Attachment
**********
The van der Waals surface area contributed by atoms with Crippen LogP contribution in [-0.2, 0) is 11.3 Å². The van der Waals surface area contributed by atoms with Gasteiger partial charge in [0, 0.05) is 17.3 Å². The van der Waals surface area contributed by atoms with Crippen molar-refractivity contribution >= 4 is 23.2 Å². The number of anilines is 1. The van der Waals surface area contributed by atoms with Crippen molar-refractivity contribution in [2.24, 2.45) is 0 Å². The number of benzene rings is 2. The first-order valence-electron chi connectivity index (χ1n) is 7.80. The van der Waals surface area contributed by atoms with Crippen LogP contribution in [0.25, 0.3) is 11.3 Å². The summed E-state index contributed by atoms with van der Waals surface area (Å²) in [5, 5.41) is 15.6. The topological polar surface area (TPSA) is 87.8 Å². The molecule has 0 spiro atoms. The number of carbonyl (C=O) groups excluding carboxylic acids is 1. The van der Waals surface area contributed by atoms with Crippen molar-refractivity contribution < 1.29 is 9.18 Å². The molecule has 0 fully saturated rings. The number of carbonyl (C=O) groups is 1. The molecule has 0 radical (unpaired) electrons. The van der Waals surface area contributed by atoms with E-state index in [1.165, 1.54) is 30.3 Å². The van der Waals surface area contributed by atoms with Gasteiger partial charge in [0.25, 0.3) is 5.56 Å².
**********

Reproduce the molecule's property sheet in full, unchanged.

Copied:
The van der Waals surface area contributed by atoms with Crippen LogP contribution in [-0.2, 0) is 11.3 Å². The van der Waals surface area contributed by atoms with Gasteiger partial charge in [0, 0.05) is 17.3 Å². The van der Waals surface area contributed by atoms with Crippen molar-refractivity contribution >= 4 is 23.2 Å². The number of anilines is 1. The van der Waals surface area contributed by atoms with Crippen molar-refractivity contribution in [2.24, 2.45) is 0 Å². The number of benzene rings is 2. The first-order valence-electron chi connectivity index (χ1n) is 7.80. The van der Waals surface area contributed by atoms with Crippen LogP contribution in [0.25, 0.3) is 11.3 Å². The summed E-state index contributed by atoms with van der Waals surface area (Å²) in [5, 5.41) is 15.6. The topological polar surface area (TPSA) is 87.8 Å². The molecule has 0 spiro atoms. The number of carbonyl (C=O) groups excluding carboxylic acids is 1. The van der Waals surface area contributed by atoms with Crippen molar-refractivity contribution < 1.29 is 9.18 Å². The molecule has 0 fully saturated rings. The number of carbonyl (C=O) groups is 1. The molecule has 0 radical (unpaired) electrons. The van der Waals surface area contributed by atoms with E-state index in [1.165, 1.54) is 30.3 Å². The van der Waals surface area contributed by atoms with Gasteiger partial charge in [0.25, 0.3) is 5.56 Å².